Responding to the need for stage mobility, a cable-free platform, and the occasional large ego, church audio techs have installed wireless mics throughout their facilities; all in direct violation of Biblical edict.
However, church leaders view the drawbacks of wireless mics as negligible in light of the perceived benefits; thus, wireless mics are here to stay. Helping church audio techs improve the performance of their wireless systems is the purpose of this column. Perhaps the best way to begin is by illustrating the perils that beset the best in the business.
Bill Thrasher, audio guru extraordinaire and all-around genius, recently directed the Billy Graham Crusade in the Georgia Dome with musical guests, Take 6. As is his custom, Mr. Thrasher used only the highest quality wireless mics and tested them thoroughly before Take 6 rehearsed. The dry run was uneventful, save for the video crew’s failure to set up the Teleprompter in time for the band’s use. Being resourceful fellows, the video crew simply used video monitors fed by coax terminated in BNC connectors to allow the vocalists to see the lyrics.
After the rehearsal, once the Teleprompters were in place, the video monitors were removed. The wireless mics had worked flawlessly. Bill went to grab some food, unaware of the nightmare to come.
When the actual event began, Take 6 sang impeccably, but no one heard them. The entire audio feed consisted of hideous noise, with no detectable musical content. Now in full emergency mode, the crack audio team searched diligently, but vainly, for the cause of the interference.
Seventy thousand people sat in frustration as six of the most talented voices on earth were obviated by continuous noise. At the sermon’s conclusion, Bill and the other team members began a systematic troubleshooting of the entire system.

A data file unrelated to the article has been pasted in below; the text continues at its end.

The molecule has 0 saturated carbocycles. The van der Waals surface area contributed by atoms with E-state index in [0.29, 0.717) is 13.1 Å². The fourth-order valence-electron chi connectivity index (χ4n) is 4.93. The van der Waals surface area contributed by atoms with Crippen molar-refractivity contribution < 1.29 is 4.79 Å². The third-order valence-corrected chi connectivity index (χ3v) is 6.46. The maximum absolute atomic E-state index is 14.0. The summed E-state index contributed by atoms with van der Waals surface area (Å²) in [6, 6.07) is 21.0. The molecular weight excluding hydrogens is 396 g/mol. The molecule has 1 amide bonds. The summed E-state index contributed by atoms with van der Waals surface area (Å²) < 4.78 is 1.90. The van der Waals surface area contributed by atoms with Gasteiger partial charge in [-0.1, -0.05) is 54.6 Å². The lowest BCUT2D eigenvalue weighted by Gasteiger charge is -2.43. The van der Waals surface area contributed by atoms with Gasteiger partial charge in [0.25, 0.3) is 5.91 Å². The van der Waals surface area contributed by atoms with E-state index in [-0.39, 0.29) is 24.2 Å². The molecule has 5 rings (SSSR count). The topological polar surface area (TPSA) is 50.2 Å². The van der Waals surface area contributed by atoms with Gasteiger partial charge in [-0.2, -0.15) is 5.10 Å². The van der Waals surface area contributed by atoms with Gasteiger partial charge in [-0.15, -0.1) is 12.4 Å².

At 4:00AM, someone discovered the unterminated BNC coax feed had never been shut off, allowing RF to spray directly at the wireless mic transmitters! The video crew, thereafter lovingly referred to as “Vidiots,” had failed to turn off the video feed after the rehearsal. The moral of the story is this: “If Bill Thrasher and a professional audio crew have wireless woes, you will too.” An alternative moral might be, “He who wields the higher RF spectrum is not always possessed of a correspondingly higher intellect.”
Occasional wireless system failure is inevitable. Constant wireless problems are avoidable if the systems are properly matched and set up. System matching involves the relationship of the individual mic frequencies to each other and to the competing RF transmissions in the local area. A wireless mic may state its operational frequency as 182.000MHz, but it will generate additional harmonic frequencies based on the fundamental of 182.000MHz. These harmonics may interfere with the harmonics of other, seemingly compatible, units.
In addition, certain systems will exhibit a broader spread of signal onto adjacent frequencies than other, more controlled, systems. These “careless” units will cause interference where none need exist. TV stations, emergency personnel, and others also compete for space in the radio spectrum. Coexisting with all of them is a difficult, but doable task. A properly operating wireless mic that suddenly exhibits transmission/reception problems is a likely victim of outside RF invasion, assuming the usual culprits (batteries, antennas, and connectors) have been eliminated as a source of trouble. Check with local authorities to verify currently used frequencies and go to the FCC’s website (www.fcc.gov) to find the latest spectrum grab by local stations.
The usual causes of trouble are the unit’s batteries, antennas, and connectors. Referenced with the acronym BAC, it is a good idea to always “go BAC to basics” to solve wireless problems. The next issue of Wireless World will detail the solutions to these three common troublemakers. Until then, God bless.